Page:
Now again count the valence electrons are used till now. In the above structure,  (Three single bonds mean 6 electrons + 6 electrons represented as dots) = 12 valence electrons are used till now from 14 total of available valence electrons for NH2Cl lewis structure.

Therefore, we are left with only 2 more valence electrons.

5. Complete the octet of the central atom

In the NH2Cl molecule, nitrogen is the central atom and it needs 8 electrons in its valence shell to fulfill the octet. 

By looking at the 4th step structure, we see that the nitrogen atom is attached with three single bonds means it has already 6 electrons in its valence shell, hence, it needs only two more valence electrons to complete the octet.

We already have 2 remaining valence electrons, hence, just put these 2 valence electrons over the nitrogen atom and fulfill its octet.

NH2Cl lewis structure

NH2Cl lewis structure

That’s all, all the atoms in the above NH2Cl lewis structure fulfilled their octet and attains stability and we also used all the total valence electrons that are available for drawing it.

Now we will check the above structure stability by evaluating the formal charge for each atom.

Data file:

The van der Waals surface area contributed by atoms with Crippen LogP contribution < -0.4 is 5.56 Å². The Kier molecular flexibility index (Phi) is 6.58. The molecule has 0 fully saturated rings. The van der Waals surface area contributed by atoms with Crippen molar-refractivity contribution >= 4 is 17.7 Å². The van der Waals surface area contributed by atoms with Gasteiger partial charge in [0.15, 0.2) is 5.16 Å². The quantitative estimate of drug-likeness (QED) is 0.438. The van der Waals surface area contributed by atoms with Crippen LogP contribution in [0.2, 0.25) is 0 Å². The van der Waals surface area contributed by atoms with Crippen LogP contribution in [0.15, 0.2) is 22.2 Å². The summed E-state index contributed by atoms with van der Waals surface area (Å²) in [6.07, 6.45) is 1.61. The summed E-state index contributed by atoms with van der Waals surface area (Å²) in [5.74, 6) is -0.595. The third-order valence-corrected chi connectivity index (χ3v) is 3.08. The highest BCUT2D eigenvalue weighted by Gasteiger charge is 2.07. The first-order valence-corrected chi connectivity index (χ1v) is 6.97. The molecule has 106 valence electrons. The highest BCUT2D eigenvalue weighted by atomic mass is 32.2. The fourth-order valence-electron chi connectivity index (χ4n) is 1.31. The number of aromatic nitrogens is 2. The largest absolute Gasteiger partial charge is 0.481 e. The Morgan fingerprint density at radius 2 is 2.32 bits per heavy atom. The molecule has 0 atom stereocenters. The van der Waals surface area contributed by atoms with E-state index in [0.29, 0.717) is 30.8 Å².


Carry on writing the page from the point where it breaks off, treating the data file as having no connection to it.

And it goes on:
6. Check the stability with the help of a formal charge concept

To calculate the formal charge on an atom. Use the formula given below-

⇒ Formal charge = (valence electrons – nonbonding electrons –  1/2 bonding electrons)

The nonbonding electrons are basically lone pair electrons and bonding electrons are shared electrons that are found in between the atoms.

Let’s calculate the formal charge for nitrogen, chlorine, and hydrogen atoms in the NH2Cl lewis structure.

For nitrogen atom:

⇒ Valence electrons of nitrogen = 5

⇒ Nonbonding electrons on nitrogen= 2

⇒ Bonding electrons around nitrogen(3 single bond) = 6

∴ (5 – 2 – 6/2) = 0 formal charge on nitrogen central atom.

 For hydrogen atom

⇒ Valence electrons of hydrogen = 1

⇒ Nonbonding electrons on hydrogen = 0

⇒ Bonding electrons around hydrogen (1 single bond) = 2

∴ (1 – 0 – 2/2) = 0 formal charge on the hydrogen atom.

 For chlorine atom

⇒ Valence electrons of chlorine = 7

⇒ Nonbonding electrons on chlorine =6

⇒ Bonding electrons around chlorine (1 single bond) = 2

∴ (7 – 6 – 2/2) = 0 formal charge on the chlorine atom.

formal charge in NH2Cl lewis structure